Shan Masood, after not capitalizing on two starts as an opener against England, was shoe-horned into the No.3 spot in the first Test against the Kiwis but he misfired, posting 3 and 10.
Hence with the No.3 spot already unstable, Shafique’s loss of form has enabled opponents to run though the top-order and instantly put Pakistan on the back-foot.
Come the second Test, then, the hosts desperately need runs from the willow of the 23-year-old if they are to assert their dominance over the Kiwi bowlers.
More of the same from New Zealand’s perspective
Playing their first Test in over five months, New Zealand, overall as a team, enjoyed a fine outing in the first Test in Karachi. Kane Wiliamson roared back to form with a double-ton, the other senior batters all showed up and the bowlers tried to play the patience game to their level best.
It can be argued that, at times, the bowling lacked a bit of teeth, but overall, they outplayed the hosts and were the better of the two sides.
Come the second Test, Southee will be hoping for more of the same from his men, except perhaps a slight improvement on the bowling front.
In the first Test, across both the innings, the Kiwis had Pakistan in a significant spot of bother: 110/4 in the first and 100/4 in the second. But they were unable to finish the job off in both the innings — Pakistan recovered to post 438 and 311/8 — and due to that very reason, the game ended in a draw.
Southee, then, will be hoping that his bowlers — himself included — prove to be more deadly and efficient, especially when there’s an opening.
What will be interesting to see if the Black Caps opt to bench Neil Wagner, who despite his reputation of being a relentless enforcer on flat wickets, proved to be the most ineffective Kiwi bowler. In his 24 overs, Wagner drew a false shot percentage of just 4.8% — the second-lowest among all bowlers in the match behind Mohammad Wasim Jr. He looked innocuous in the first innings, but more concerningly was not able to keep the runs down either, conceding at 3.10 an over.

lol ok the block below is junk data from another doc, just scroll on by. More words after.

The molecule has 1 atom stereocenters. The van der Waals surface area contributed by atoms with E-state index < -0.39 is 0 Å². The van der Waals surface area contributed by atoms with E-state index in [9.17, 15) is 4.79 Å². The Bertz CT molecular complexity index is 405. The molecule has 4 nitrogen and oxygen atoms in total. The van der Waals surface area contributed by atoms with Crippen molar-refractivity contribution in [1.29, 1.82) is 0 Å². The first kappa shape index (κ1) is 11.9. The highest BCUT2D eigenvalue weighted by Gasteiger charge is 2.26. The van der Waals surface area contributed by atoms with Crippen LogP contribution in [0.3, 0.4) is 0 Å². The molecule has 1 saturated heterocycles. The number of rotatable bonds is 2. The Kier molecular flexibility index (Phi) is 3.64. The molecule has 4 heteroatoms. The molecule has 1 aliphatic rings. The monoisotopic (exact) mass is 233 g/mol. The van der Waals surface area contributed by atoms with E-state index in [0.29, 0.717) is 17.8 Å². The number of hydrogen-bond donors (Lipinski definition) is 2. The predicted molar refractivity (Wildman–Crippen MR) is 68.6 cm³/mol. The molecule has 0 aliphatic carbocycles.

Should they bench Wagner, the Kiwis have the option of bringing in Matt Henry or a more pacy, unknown entity in Blair Tickner.
Naseem Shah played for Khyber Pakhtunkhwa in a List A game two days ago, so he will walk into the XI should the management deem him fit enough. Both Mir Hamza and Wasim Jr were unimpressive in the first Test so it’s anybody’s guess who drops out (could be both).
Abdullah Shafique, Imam-ul-Haq, Shan Masood, Babar Azam (c), Saud Shakeel, Sarfaraz Ahmed (wk), Agha Salman, Nauman Ali, Abrar Ahmed, Naseem Shah, Mir Hamza / Mohammad Wasim Jr / Shahnawaz Dahani
From the Kiwi XI that started the first Test, no individual’s place is under threat outside of Wagner
Tom Latham, Devon Conway, Kane Williamson, Henry Nicholls, Daryl Mitchell, Tom Blundell (wk), Michael Bracewell, Tim Southee (c), Ish Sodhi, Neil Wagner / Matt Henry / Tickner, Ajaz Patel